Evidence of improvement in learners’ achievements, retention and progression
The focus of activities was scanning for evidence and summarising it accurately. Despite being lower-order skills, these can be a significant barrier to obtaining a grade 4. They are important skills, tested explicitly in the GCSE exams and also underpinning all reading questions.
Starting Points: Data from June Exams
Across the two exam papers, three questions explicitly test the ability to scan, retrieve and summarise. In the June 2019 exams, Student A had a 45% success rate in these questions, while Student B had a 73% success rate. They were flagged as Amber on their Academic Tracker for these skills.
Learners were given a series of biographies of athletes and asked to scan for specific information, highlight it and summarise it in a grid. This was then assessed using a progress assessment sheet using student-friendly versions of the Skills Tracker RAG-rated descriptors. Student A made significant progress from Amber to Green in scanning and interpreting explicit information. Student B significantly improved their scanning and summarising skills, moving into Green. It became apparent that both students did not always use a highlighter for identifying important information. This was flagged to each learner as an area of improvement.
In Sport lessons, students read an article on progression to university and scanned for specific information before summarizing it. Student A again demonstrated improved levels of skill (in the Green band). Student B retained Green performance. Both learners acted on feedback from the contextualisation phase to improve their use of a highlighter. The fact that they both implemented this in the embedding phase showed the transfer of skills across lessons. Lecturers noted a significant improvement in knowledge retention and recall.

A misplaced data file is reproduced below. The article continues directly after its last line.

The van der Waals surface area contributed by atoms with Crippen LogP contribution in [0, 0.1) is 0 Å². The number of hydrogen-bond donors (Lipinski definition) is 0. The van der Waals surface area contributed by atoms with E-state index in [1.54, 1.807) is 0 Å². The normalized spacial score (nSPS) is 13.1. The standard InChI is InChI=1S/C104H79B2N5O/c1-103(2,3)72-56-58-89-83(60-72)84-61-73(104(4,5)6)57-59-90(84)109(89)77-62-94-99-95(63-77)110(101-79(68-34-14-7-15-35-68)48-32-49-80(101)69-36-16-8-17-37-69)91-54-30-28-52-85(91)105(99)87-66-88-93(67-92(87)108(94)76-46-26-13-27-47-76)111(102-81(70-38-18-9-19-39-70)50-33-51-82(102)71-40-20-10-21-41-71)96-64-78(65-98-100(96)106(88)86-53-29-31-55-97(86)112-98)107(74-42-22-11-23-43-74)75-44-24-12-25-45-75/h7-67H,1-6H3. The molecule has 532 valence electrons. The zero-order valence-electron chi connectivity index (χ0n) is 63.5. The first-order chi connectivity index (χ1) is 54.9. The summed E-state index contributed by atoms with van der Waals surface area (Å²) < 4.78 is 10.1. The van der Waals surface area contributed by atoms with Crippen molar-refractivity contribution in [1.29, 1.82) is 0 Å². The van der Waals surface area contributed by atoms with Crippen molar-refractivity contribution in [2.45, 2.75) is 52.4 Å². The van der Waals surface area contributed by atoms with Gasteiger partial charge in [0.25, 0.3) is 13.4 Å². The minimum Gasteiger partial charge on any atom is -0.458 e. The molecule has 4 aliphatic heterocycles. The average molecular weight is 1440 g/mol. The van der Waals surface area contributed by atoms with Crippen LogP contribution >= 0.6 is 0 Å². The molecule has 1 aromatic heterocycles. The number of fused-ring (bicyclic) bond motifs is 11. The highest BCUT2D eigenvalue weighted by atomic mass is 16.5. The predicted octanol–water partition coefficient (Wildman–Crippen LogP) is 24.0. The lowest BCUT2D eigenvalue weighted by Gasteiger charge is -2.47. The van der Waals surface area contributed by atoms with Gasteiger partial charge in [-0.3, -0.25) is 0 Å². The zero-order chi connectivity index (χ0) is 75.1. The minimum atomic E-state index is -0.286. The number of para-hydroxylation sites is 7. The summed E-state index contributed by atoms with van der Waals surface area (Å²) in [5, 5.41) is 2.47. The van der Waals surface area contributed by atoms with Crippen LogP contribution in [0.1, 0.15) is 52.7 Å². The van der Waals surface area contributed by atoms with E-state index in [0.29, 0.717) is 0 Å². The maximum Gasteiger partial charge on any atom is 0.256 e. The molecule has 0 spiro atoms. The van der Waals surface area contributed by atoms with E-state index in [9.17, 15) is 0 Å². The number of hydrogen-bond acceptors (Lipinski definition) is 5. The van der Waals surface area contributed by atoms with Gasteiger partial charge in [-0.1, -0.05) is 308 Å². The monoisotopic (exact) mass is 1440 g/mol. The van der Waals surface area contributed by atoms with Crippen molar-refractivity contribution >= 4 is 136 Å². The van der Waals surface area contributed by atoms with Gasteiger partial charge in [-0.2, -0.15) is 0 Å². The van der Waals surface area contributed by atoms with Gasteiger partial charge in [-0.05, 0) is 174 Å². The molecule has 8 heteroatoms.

Outcome: Data from November Exams
An analysis of the November GCSE showed the impact of the project. Student A showed a significantly improved success rate in the scan/select/summarise questions from 45% to 73% (a 28% increase). Indeed, in the second paper they scored 100% for those questions. Overall, performance had improved in both reading elements. The biggest gains were made in non-fiction. This might suggest that the use of vocationally-relevant non-fiction was effective for this learner.
Student B increased their success rate in the scan/summarise questions from 73% to 91% (an improvement of 18%), showing a clear progression in those questions on both papers (100% in the second paper). There was an improved performance in other reading questions, especially fiction texts.
Student reflection on the Project Activities
Learners’ reflections on embedding and contextualising were interesting. In regards to contextualisation in English, student A stated that this task, linked to a Sports context, would help them when attempting a purely English-based piece of work. They said they would think back on this activity when doing English. They enjoyed the link being made between a sports topic and English skills. When asked about how they felt about the contextualisation phase of the project student B said: “I’m not interested in the idea of vocational relevance – I just want to be taught well and taught the skills that are explicit to English in an English context only.” Both students said that they might have enjoyed the first phase more had they been asked what sporting topic they would like to cover.
Both student A and B said that they enjoyed the ‘embedded’ lesson with their vocational lecturer, and felt that it had much a stronger resonance with them. They were more motivated because the work was linked to an assignment and they could see its relevance. Despite one being more enthusiastic than the other, the perception of both was that the project has, on the whole, improved their confidence and their skills. They saw a marked improvement in the quality of the work they produced and this was reflected in the exam data.